Mix Up the Holidays: Tips for Interfaith Celebrations

It’s called the “December dilemma.” Here, how to mix different family and cultural traditions around the holidays.

Interfaith families and newly blended step-families often find themselves tiptoeing around family events, or having to manage hurt feelings.

“At the beginning I think we just thought we would celebrate everything,” says Danielle Spears, 47, of Scarborough, Ontario, who is Catholic. Her first husband, who died in 1993 after a battle with cancer, was also Catholic, and they had two children, now 22 and 18. Her second husband, Jonathan, 51, is Jewish and has a daughter, Rachel, 30 from his previous marriage. “I didn’t realize that something like having a nativity scene set up could be taken as offensive, especially if we had a menorah too.”

But as Danielle soon discovered, holiday and religious traditions can become a battleground. “Jonathan and I had a few things to work out together, sure, and with my kids. But we muddled through. Jonathan’s daughter, though, wasn’t comfortable with our marriage in the first place… that first Christmas, it seemed like everything in our home was offensive to her… Even the cookies I brought her, which were actually a Jewish recipe. But I had put them in a green box.”

Even families who come from similar religious backgrounds but from different cultures may find tension rising. Is a Reveillon during Christmas Eve a glorious family tradition – or unnecessarily disruptive to sleep patterns? When should the turkey be ready? And is Santa Claus a great idea – or an annoying falsehood that a consumer society perpetuates through its children?

Click through below for some tips to manage the season.

Decide what’s important to you.

For some people, the religious aspects of a holiday are the most important. For others, having family and friends surround them is more important. In an ideal world, you might have both – but in this one you may have to choose. It will be easier if you think through your bottom line in advance.

If having people stay in your home but not attend midnight services would bother you, for example, you might not want to have your Wiccan granddaughter stay over Christmas Eve. Instead you might have her over for a Boxing Day brunch.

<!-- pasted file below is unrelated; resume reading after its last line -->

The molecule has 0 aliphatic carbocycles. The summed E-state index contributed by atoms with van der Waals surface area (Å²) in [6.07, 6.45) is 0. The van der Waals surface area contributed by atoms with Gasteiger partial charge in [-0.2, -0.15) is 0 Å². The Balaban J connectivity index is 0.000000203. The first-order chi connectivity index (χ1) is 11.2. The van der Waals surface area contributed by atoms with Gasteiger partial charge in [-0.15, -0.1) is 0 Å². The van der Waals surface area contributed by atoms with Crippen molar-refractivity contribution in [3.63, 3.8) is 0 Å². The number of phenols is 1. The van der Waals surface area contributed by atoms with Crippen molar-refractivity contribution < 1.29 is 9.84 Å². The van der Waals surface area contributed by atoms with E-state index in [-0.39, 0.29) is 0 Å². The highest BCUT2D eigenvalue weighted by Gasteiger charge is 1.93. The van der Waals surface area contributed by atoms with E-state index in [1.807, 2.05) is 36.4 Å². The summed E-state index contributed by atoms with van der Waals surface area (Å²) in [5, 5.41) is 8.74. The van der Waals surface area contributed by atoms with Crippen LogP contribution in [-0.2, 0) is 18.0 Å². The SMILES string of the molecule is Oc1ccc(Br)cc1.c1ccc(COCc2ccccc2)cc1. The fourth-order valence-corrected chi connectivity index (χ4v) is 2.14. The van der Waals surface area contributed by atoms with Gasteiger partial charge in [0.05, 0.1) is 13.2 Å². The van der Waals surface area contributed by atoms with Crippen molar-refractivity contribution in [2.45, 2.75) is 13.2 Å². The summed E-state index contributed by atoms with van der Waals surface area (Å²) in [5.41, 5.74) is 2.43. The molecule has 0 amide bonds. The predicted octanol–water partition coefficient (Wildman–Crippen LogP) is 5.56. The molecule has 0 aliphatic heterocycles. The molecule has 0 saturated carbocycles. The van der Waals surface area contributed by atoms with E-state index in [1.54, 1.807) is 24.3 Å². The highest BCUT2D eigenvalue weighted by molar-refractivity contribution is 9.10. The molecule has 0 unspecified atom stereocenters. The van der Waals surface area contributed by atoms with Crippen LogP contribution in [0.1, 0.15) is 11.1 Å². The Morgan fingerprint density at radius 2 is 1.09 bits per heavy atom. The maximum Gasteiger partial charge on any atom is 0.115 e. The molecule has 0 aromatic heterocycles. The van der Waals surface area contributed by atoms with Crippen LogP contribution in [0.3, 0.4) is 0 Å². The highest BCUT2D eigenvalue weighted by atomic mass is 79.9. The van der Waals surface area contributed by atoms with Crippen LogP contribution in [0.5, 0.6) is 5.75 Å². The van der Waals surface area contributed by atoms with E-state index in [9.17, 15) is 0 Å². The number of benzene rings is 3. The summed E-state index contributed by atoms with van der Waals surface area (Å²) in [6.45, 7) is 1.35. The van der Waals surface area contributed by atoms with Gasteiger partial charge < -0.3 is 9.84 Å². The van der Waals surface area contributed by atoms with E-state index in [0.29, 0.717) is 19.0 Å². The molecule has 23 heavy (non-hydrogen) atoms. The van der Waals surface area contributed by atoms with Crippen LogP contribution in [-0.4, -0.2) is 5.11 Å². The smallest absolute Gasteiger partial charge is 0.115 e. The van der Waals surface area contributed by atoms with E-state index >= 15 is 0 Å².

This works well for different traditions as well. If the turkey and stuffing are what make or break the Christmas dinner for you, say so – but perhaps let other people provide dessert.

Consider a potluck approach.

Although it didn’t work for Danielle’s family, many families approach the holidays as if it’s a potluck dinner – another tradition just adds to the season. “My partner’s family is Danish, so they have a rich Christmas Eve dinner tradition with all kinds of little rituals. We go to their house for the evening,” says Heather, 34. “At first I found it tiring to stay up that night before the big Christmas dinner but now I enjoy it and the kids find it magical.”

But this approach isn’t for everyone. Sometimes individuals can find being asked to participate in celebrations disrespectful. And if there are underlying tensions, holding an extra dinner or bringing different foods can become tense rather than joyful.

Ask openly – and early.

This is particularly important when dealing with extended family. There is a tendency to assume that what’s important to us is important to others – but that’s not always the case. Bring up the subject of the holidays early, when it’s less likely that emotions will be running high, and there’s time to choreograph events before a slew of invitations arrive.

For interfaith families, this is especially important. Ask how others would like to celebrate; what they think is comfortable and what is not. For example, individuals may be just fine with attending a holiday dinner, but not all right with singing religion-based carols, or they may be fine with both but want to include something from their own tradition. And asking the question shows a respect for others’ beliefs and traditions.

Focus on common themes.

Most religions celebrate some element of peace and reconciliation. If everyone focuses on the similarities families may find there is much more to do together than it seems in just considering the trappings of the traditions.

Look for traditions you can agree on. Although it didn’t work for Danielle’s family, something fairly universal like preparing cookies together can become a lasting tradition. Even if your kids have decided to opt out of Santa Claus for your grandkids, they might appreciate a reading of The Night Before Christmas.

Other options that families have found both uniting and meaningful: spending time appreciating nature, or giving back to the community through volunteering together.

Move your central celebration. And if tensions can’t be resolved, consider finding other traditions to celebrate together instead. That’s what’s ultimately worked for Danielle and her family. “We have a big Labour Day picnic and that’s when we bring the whole family together. It’s turned out to be more relaxing in the long run.”